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Welcome to the Neighborhood

An iconic Houston music venue settles into new digs amid a hint of controversy.

Ash Kay is confused.

"I'm not drunk..." she says. "Yes I am."

The crowd gives a small laugh.

Hints of its old life as a car showroom surface here and there at the new Walter's.
Photos by Larami Culbertson
Hints of its old life as a car showroom surface here and there at the new Walter's.
Local band the Freakouts play a vigorous brand of glam-rock.
Photos by Larami Culbertson
Local band the Freakouts play a vigorous brand of glam-rock.

Kay is onstage at the new Walter's (1120 Naylor), located on the industrial northern edge of downtown behind Diverse­Works (1117 East Fwy.) and a few paces over from the University of Houston-Downtown (320 N. Main). She is performing with her local five-piece punk-rock band, The Freakouts. Kay's hair, pink in the front and what appears to be blond in the back, shines brightly under the stage lights.

The room, essentially one large open space with a stage butted up against a rear wall, is filling up. By way of soundproofing, the windows have been covered, the rear garage door has been sealed shut and the ceiling has been redone. But a cursory glance around is all that's required to tell that the space used to be a classic-car showroom.

"Are you ready?" asks Kay.

"1-2-3-4!"

And then the fury.

Suddenly the drummer is apoplectic, while the guitarists remain relatively nonchalant and the bass player (the band's other female) as sturdy as she is diminutive. The Freakouts rip through their brand of vigorous glam-rock, vibrant and energetic, yet tempered enough to somehow stay cool within the storm.

This contrast turns out to be appropriate. For what felt like 100 years (and was actually closer to 12), Walter's existed as Walter's on Washington. During its tenure on the avenue, it was considered by many to be one of the city's best places to see live music, an equal-rights rock and roll venue that treated local bands like Grammy winners and Grammy winners like local bands.

It won awards and the hearts of local music fans, and brought indie artist after artist to Houston, many for the first time [see "Ghosts of Washington Avenue," September 10, 2009]. Then, after years of struggling as the Washington Corridor became the city's premiere clubbing destination, Walter's closed last summer.

The venue's new iteration, which celebrated its soft opening Christmas night, feels just about perfect. There is the same no-pomp, no-frills attitude the original Walter's had, from way back before Washington became Washington. There isn't even a sign out front yet.

At the center of it all is affable owner Pam Robinson, accidental archbishop of hip. Once known as the "Mayor of Pamland," Robinson owned several Washington bars — perhaps most notably Mary Jane's Fat Cat (now Pearl Bar, 4216 Washington) — and opened the original Walter's in 2000.

Aesthetically, the new Walter's is slightly nicer than the first one, which would not have won any design awards (it was basically an old garage). The new venue already possesses the inherent coolness of its ramshackle ancestor, though it's not without the odd shortcoming.

"They need more beer," laughs Jeff Greer, a 31-year-old poker dealer. "But other than that, I like this place better than the original. It doesn't seem to be surrounded by cops."

Unfortunately, the new Walter's has not been as well-received by its neighbors. Both Reader's Wholesale Distribution (1201 Naylor) and UH-Downtown are located on or near Naylor and have filed protests against the club with TABC.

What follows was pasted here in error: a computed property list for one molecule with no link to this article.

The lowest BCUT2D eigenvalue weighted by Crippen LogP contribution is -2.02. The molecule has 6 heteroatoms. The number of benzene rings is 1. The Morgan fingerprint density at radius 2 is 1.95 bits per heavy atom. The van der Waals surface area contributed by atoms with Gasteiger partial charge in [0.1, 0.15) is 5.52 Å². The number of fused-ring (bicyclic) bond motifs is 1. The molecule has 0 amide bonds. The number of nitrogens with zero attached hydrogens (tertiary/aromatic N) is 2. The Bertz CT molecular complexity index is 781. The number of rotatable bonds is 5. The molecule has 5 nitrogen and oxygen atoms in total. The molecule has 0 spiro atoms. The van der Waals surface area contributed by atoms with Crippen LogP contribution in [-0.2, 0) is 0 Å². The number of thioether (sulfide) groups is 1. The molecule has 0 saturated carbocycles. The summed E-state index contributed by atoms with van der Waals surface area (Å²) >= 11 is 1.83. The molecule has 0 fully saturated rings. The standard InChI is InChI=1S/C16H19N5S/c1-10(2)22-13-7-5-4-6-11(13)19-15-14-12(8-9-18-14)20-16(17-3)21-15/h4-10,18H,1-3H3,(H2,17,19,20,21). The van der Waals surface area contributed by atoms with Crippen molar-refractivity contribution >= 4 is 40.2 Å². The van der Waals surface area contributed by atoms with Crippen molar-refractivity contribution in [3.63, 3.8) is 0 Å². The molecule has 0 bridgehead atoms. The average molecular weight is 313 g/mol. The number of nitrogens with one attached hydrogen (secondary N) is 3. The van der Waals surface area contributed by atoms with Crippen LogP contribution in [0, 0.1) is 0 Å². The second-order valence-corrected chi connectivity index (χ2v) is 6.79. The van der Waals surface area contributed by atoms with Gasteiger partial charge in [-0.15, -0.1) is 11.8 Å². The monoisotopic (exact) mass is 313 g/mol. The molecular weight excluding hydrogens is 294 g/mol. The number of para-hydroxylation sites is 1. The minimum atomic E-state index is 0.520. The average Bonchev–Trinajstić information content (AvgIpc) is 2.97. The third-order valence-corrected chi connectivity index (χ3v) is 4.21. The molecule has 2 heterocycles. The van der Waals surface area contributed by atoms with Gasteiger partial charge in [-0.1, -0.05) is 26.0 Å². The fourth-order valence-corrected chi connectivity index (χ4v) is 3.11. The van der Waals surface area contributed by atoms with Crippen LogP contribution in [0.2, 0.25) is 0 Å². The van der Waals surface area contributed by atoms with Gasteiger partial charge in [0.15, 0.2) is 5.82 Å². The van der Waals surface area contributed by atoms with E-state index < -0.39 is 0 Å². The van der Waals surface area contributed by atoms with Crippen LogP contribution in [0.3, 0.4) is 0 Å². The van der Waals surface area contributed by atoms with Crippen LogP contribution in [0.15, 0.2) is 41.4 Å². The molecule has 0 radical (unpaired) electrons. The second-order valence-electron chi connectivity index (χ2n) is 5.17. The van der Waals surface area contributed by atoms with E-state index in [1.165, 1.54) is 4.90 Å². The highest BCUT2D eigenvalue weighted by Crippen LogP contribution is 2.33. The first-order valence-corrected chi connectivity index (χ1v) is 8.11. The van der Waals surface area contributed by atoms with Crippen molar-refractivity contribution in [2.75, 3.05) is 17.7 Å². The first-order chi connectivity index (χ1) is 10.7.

UHD Vice President for Advancement and External Affairs Johanna Wolfe says her fellow official, VP for Administration and Finance David Bradley, filed a petition with TABC against the club December 14. His complaint claims Walter's will bring additional congestion to the neighborhood's already-narrow streets and construction zones; the agency's ruling could take weeks or even months.

"The university is concerned that this would cause problems for the School of Business, which is located in close proximity to Walter's," says Wolfe.

Bradley was out of town and could not be reached for comment.

Walter's neighbors have also been grumbling about possible noise issues and — shades of the 1950s — the club attracting a "bad element" to the area. Robinson asked not to be quoted on the matter until after it had been fully settled. She did, however, offer a jovially diplomatic statement.

"They said they don't want a Walter's on Washington in that area," she says.

"I told them, 'I don't want a Walter's on Washington,' that's why we moved," Robinson adds with a laugh. "Hopefully, at the end of this, everyone will see that we can all coexist professionally. That's all that we want."

Robinson says she's prepping to build a proper parking lot for the venue, which should alleviate most of the stress.

In the meantime, everything should continue as normal. The world will continue to spin, and Ash Kay and her bandmates will continue rocking nuts.
_____________________

LAST CALL

Yes, The Freakouts put on a thoroughly entertaining show. As soon as it was over, we wandered up over to the stage, made conversation with one of their guitarists (a bleached-blond tornado named Porter Smith) and set up an interview. Look for the band to be featured this coming Wednesday on blogs.houstonpress.com/rocks. Also, at press time, Walter's did not have a fully functional Web site, but Robinson says it will be ready shortly. In the meantime, you can get the necessary information from the club's Facebook page.

Local band the Freakouts play a vigorous brand of glam-rock.

 
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